Bronchoalveolar and Serum Markers of Lung Disease

  • Yves Sibille
  • William W. Merrill


Although bronchial washings were originally performed with the rigid bronchoscope for various therapeutic purposes, the bronchoalveolar lavage (BAL) technique was developed in the 1970s, shortly after the flexible fiberoptic bronchoscope became widely used (1,2). The sampling of fluid from the lower respiratory tract is now rarely therapeutic. Now such examinations are performed for diagnostic and experimental purposes, providing useful information on both cellular and soluble components of the epithelial lining fluid. The morbidity of the bronchoalveolar lavage is minimal, mostly related to the bronchoscopy procedure, and consists essentially of fever (1 to 2% of cases), easily controlled with antipyretic drugs in most instances. Rarely infection and bleeding occur (3,4).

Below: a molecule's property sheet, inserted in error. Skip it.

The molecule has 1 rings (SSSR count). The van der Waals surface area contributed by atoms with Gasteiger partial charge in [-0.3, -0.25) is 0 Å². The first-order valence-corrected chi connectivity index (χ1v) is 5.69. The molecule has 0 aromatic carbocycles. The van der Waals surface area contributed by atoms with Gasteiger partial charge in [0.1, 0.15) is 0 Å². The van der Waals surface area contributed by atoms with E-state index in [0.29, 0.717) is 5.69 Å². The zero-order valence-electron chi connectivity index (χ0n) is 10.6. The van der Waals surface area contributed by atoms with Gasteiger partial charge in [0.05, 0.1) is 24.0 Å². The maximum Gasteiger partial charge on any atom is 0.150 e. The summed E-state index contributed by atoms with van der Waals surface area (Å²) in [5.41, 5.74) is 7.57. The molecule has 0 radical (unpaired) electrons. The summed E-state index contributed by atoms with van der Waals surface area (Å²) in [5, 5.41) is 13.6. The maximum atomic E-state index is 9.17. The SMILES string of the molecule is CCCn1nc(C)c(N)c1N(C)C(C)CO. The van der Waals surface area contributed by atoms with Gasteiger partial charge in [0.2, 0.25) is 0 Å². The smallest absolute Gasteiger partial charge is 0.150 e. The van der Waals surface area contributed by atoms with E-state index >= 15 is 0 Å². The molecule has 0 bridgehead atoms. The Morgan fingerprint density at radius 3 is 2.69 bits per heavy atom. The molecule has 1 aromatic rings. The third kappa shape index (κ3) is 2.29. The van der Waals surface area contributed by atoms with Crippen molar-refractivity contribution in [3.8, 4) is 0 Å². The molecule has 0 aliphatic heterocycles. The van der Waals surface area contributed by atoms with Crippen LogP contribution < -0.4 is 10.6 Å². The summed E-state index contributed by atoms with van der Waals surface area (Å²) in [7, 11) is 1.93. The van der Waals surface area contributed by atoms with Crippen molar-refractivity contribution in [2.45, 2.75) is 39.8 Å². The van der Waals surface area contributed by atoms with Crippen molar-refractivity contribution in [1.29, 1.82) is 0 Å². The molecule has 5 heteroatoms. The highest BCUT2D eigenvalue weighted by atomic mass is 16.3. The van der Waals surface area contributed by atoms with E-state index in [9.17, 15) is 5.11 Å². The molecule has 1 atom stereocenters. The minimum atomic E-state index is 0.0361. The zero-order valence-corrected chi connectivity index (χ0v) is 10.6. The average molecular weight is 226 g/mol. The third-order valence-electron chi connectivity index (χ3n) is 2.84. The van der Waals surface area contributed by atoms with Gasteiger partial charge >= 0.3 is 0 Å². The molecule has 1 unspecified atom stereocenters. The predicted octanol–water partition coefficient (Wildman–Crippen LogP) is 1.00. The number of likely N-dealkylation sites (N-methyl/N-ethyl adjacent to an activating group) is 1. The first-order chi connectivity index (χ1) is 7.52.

Alveolar Macrophage Idiopathic Pulmonary Fibrosis Bronchoalveolar Lavage Interstitial Lung Disease Alveolar Space 
These keywords were added by machine and not by the authors. This process is experimental and the keywords may be updated as the learning algorithm improves.


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© Springer-Verlag New York Inc. 1990

Authors and Affiliations

  • Yves Sibille
  • William W. Merrill

There are no affiliations available

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